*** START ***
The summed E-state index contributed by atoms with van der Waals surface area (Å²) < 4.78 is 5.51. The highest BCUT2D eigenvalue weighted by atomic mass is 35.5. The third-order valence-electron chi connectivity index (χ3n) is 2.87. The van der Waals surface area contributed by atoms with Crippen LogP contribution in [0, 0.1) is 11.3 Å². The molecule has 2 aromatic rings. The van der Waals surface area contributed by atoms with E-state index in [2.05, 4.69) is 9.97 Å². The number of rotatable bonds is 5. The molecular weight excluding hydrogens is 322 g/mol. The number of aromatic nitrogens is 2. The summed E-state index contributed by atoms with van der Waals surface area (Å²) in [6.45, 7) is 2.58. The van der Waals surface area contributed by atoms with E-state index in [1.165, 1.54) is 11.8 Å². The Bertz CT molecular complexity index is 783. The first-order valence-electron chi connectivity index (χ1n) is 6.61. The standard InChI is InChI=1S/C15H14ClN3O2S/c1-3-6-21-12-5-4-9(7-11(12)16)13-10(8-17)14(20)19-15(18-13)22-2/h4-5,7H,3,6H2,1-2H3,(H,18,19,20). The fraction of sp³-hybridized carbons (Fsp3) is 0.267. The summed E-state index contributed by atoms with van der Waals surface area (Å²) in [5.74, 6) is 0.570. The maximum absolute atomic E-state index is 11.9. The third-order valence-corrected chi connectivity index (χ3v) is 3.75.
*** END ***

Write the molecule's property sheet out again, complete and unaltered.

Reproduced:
The summed E-state index contributed by atoms with van der Waals surface area (Å²) < 4.78 is 5.51. The highest BCUT2D eigenvalue weighted by atomic mass is 35.5. The third-order valence-electron chi connectivity index (χ3n) is 2.87. The van der Waals surface area contributed by atoms with Crippen LogP contribution in [0, 0.1) is 11.3 Å². The molecule has 2 aromatic rings. The van der Waals surface area contributed by atoms with E-state index in [2.05, 4.69) is 9.97 Å². The number of rotatable bonds is 5. The molecular weight excluding hydrogens is 322 g/mol. The number of aromatic nitrogens is 2. The summed E-state index contributed by atoms with van der Waals surface area (Å²) in [6.45, 7) is 2.58. The van der Waals surface area contributed by atoms with E-state index in [1.165, 1.54) is 11.8 Å². The Bertz CT molecular complexity index is 783. The first-order valence-electron chi connectivity index (χ1n) is 6.61. The standard InChI is InChI=1S/C15H14ClN3O2S/c1-3-6-21-12-5-4-9(7-11(12)16)13-10(8-17)14(20)19-15(18-13)22-2/h4-5,7H,3,6H2,1-2H3,(H,18,19,20). The fraction of sp³-hybridized carbons (Fsp3) is 0.267. The summed E-state index contributed by atoms with van der Waals surface area (Å²) in [5.74, 6) is 0.570. The maximum absolute atomic E-state index is 11.9. The third-order valence-corrected chi connectivity index (χ3v) is 3.75.